“I didn’t know that Luxembourg had established itself as a great jazz nation,” Mother said and sent a both piercing, yet already knowing look in Shiori’s direction. Next to her, Father took another picture of the Grand Ducal Palace through his lens and with his heavy, half-professional and thoroughly expensive camera hanging in a strap around his neck. In every possible way he looked like the classic, Japanese tourist as the Europeans thought they knew them best. He showed no interest in their conversation.

“It hasn’t,” Shiori answered, because there was no reason to lie or come up with even just the quarter of a truth around her mother.

Meanwhile, Father had spotted the chocolate café on the other side of the square and turned towards it enthusiastically in order to snap another row of photos that he’d be able to proudly present to his friends over their after-work beers back home. My daughter performs in Luxembourg, this is Luxembourg City, it’s very old and everybody there has such a sense of style, it’s the perfect place for her.

She could almost hear him. Almost. Such a long time had passed now.

“What are you really doing here, Shiori?”

Mother never sounded angry or frustrated or irritated, even when it was obvious that she’d have to be somewhere on that emotional spectrum. Shiori bit her lip, tried not to think of Michelle who had lounged up her back that same morning with her big, soft breasts pressing against her shoulder blades, because Shiori was petite and Michelle was grander than life itself. Greater than any inspiration, greater than any muse Shiori had ever had before.

“There’s a market here, for a niche,” she replied. Instead. Spoke directly to Mother’s business sense, besides - it wasn’t exactly a lie.

The most important thing was naturally that she’d never, ever lied to her parents. No matter how angry Michelle got, because Shiori wouldn’t let her meet them now when they were finally visiting. Shiori’s new harbour, her new home, another one in the lineup. She had never told them anything untrue.

“As my talented daughter would know, of course,” Mother commented and that was the end of the discussion. Only then did Father return, turning away from the old fronts, leaving the camera to hang down his chest as he moved over to slip an arm around Shiori’s shoulders, squeezed her lightly. My big girl, she could almost hear him say. Almost.

As such, so many things remained unsaid.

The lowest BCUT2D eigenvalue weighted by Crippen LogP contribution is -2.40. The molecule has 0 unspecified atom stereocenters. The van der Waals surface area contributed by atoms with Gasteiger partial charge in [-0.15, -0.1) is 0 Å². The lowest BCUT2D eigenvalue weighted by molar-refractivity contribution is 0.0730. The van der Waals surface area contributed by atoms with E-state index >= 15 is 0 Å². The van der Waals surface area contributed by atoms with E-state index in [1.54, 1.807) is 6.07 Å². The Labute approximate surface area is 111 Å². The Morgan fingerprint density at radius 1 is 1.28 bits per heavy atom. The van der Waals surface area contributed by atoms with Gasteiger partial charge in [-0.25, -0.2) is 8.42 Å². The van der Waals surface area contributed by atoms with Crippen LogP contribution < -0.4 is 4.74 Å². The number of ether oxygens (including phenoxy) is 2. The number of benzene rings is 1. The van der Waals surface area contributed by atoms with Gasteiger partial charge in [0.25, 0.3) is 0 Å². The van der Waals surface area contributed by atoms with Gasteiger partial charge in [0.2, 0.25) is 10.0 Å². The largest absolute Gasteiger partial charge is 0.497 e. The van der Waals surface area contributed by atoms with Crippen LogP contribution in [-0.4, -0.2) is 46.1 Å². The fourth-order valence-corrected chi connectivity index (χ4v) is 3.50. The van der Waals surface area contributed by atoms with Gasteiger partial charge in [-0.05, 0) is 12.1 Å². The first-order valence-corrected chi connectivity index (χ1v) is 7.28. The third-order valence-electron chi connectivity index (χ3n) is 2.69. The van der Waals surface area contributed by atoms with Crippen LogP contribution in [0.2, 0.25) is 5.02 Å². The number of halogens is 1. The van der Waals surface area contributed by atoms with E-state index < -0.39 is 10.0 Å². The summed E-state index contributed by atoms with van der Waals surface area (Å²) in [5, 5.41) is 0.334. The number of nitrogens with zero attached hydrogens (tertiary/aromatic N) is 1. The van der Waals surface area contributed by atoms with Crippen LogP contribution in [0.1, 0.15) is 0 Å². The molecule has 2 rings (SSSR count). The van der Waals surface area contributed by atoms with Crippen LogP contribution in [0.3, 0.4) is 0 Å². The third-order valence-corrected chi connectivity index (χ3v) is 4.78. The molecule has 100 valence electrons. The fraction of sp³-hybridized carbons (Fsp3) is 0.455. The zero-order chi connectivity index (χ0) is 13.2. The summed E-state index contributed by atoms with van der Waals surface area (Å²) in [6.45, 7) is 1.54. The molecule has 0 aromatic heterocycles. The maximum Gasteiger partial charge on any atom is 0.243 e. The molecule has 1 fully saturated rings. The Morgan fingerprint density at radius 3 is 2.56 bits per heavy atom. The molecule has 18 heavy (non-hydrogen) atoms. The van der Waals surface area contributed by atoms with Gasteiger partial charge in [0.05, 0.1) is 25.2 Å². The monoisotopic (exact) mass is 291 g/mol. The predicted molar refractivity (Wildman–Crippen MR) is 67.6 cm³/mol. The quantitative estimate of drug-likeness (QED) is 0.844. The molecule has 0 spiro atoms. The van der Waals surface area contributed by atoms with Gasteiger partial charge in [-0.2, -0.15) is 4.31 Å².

travlinlight: (// no. 1)
2017-05-21 08:29 pm

// playlist

East of the Sun
- Billie Holiday

Good Morning Heartache
- Akiko

You Yes You
- Carte Blanche

- Kaori Kobayashi

- Katie Melua

Galaxy's Skirt
- Emi Meyer

- Avalon Jazz Band

Sous le Ciel de Paris
- Jolie Môme

La Foule
- Edith Piaf

It Don't Mean a Thing
- Karen Aoki

- The Beatles

That's Life
- Frank Sinatra

Trav'lin' Light
- Billie Holiday

travlinlight: (// no. 14)
2017-05-19 03:04 pm

// rhapsody in some shade of blue (part one)

Tokyo, 2004.

Without Yamaguchi-sensei’s exhaustive and exhausting criticism of her thrumming approach on the piano, she might never have met Nagisa. They weren’t in the same year and didn’t attend any classes together, but during those initial evaluation sessions in her second semester’s piano module, Yamaguchi-sensei happened to have addressed her technique so vehemently that Shiori, somewhat deterred, had agreed to drop by at least a couple of the university’s free student concerts, in the name of inspiration. It had been one of those days when she had solemnly sworn never again to touch the instrument. Ever. Finally satisfied with her attitude, Yamaguchi-sensei had noted down a list of the composers on the billboard, had asked her to pick whatever was to her taste, because she wouldn't improve without passion, after which he had sent her off to lunch early. Over one of the cafeteria’s pre-packed sushi boxes, she swallowed down her gut reaction of severe disappointment along with her highly wounded pride, choosing instead to study the names she’d been given, mostly out of obligation.

Two weeks later, a couple of days into February, a to her still unknown Ihara Nagisa was to play a Gershwin medley and seeing how one could never fail with Gershwin, if you asked Shiori, she had hesitantly found her way into the Music Institute’s smallest concert hall, just in time and as one of the few, she could tell when looking around. She claimed a seat on the front row, next to a young man she would later come to know almost as intimately as Nagisa, waiting for the performance to start.